4 ways to make interviews more difficult

4 Ways to Make Interviews More Difficult – and Why You Should

What does the difficulty of a job interview have to do with employee satisfaction? According to a 2015 Glassdoor Economic Research study, more difficult job interviews are statistically linked to higher employee satisfaction across the six countries examined: U.S., UK, Canada, Australia, Germany and France.

In examining 154,000 pairs of interview reviews and company reviews submitted to Glassdoor for the same company by the same individual at two different points in time, we found:

The optimal or “best” interview difficulty level in every country is 4 out of 5 – an interview experience that is difficult but not overwhelmingly so for candidates.1

Overall, a 10% more difficult job interview process is associated subsequently with 2.6% higher employee satisfaction.1

Candidates who go through a rigorous interview process can perceive that the company places a high value on finding employees who are a good match for both the position and the company culture.

Four Ways to Make Your Interview Process More Difficult

Whether you adopt one or all four of the following tactics to make your interviews more difficult, planning and prepping interviewers is key.

1. Use Creative Interviewing Strategies

Determine defining factors for skill fit and culture add before starting interviews so that you can conduct your evaluation based on the same standards for each candidate.

  • Use behavioral interviewing techniques to find out more about how a candidate behaved in similar situations in the past to help you predict how they will perform in the future.
  • To interview for cultural fit (or culture add), ask questions that will help you determine if factors you defined prior to conducting interviews are strong.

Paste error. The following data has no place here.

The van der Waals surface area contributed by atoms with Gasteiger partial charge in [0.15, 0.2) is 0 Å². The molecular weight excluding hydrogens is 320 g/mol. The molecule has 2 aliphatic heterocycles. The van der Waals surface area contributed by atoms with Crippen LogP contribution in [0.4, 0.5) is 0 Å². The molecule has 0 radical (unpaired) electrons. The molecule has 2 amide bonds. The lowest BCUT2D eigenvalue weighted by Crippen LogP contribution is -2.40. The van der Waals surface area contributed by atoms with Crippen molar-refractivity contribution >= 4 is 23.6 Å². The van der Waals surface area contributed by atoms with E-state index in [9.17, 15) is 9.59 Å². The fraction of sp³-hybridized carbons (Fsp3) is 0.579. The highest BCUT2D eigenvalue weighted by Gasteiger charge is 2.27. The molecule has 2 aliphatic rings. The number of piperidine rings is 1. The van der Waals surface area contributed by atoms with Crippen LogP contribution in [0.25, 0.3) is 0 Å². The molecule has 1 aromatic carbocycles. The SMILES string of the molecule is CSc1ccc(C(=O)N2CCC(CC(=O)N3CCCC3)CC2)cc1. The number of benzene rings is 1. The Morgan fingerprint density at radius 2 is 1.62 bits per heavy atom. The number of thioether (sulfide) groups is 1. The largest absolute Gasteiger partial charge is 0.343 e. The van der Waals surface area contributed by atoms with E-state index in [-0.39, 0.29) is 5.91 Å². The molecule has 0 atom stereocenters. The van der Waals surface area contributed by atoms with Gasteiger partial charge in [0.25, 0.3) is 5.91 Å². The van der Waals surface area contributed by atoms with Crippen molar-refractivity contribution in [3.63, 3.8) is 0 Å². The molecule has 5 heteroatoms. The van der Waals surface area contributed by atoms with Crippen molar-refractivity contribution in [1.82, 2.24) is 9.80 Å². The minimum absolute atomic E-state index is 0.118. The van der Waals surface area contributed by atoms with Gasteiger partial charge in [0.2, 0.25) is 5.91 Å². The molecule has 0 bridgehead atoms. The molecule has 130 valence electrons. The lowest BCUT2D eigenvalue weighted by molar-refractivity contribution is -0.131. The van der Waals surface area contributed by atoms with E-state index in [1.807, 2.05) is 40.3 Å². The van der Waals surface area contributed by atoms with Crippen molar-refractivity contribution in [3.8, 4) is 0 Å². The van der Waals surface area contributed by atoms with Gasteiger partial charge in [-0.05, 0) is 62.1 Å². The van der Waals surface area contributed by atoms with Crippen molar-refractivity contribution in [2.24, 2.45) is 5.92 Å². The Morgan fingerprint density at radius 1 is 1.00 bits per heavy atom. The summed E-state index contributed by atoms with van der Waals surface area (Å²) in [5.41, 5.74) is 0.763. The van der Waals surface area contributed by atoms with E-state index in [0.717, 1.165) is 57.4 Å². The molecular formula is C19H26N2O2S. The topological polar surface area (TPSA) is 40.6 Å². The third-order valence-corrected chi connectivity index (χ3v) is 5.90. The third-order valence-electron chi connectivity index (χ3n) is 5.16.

• Consider adding an oddball interview question to your list to spur creative conversation.

2. Put Candidates to the Test

Assign a test or written project to go deeper in assessing competencies. Design it toso it prompts a true representation of the work a candidate would be doing in the role.

  • Determine objectives of test or assignment: personality, values, skills, etc.
  • Decide how candidates will be moved forward or eliminated based on test results (scoring thresholds, ideal profile, unacceptable answers, etc.).

3. Conduct a Panel Interview

Gain greater perspective while minimizing the potential for bias by bringing a candidate in to meet with a larger group at once.

  • Identify a panel leader, but be sure everyone is prepared.
  • Assign roles to each interviewer based on job function or expertise.

4. Require a Presentation

Gauge a candidate’s written and verbal communication skills by asking for a presentation to be delivered during the interview loop.

  • Determine evaluation objectives in advance, and give specific direction to the candidate.
  • Suggest the ideal template or format for slides or other presentation materials.

Remember, difficult should mean rigorous, not deflating or confusing. Candidates want to feel as though their experience and intelligence is valued. By developing a well-defined interview process, conducting formalized post-interview debriefs, and ensuring prompt response times, you’ll make better hires and prevent “disorganized” from being equated with “difficult.”

Citations

1. Glassdoor Economic Research, Do Difficult Job Interviews Lead to More Satisfied Workers? Evidence from Glassdoor Reviews, October, 2015.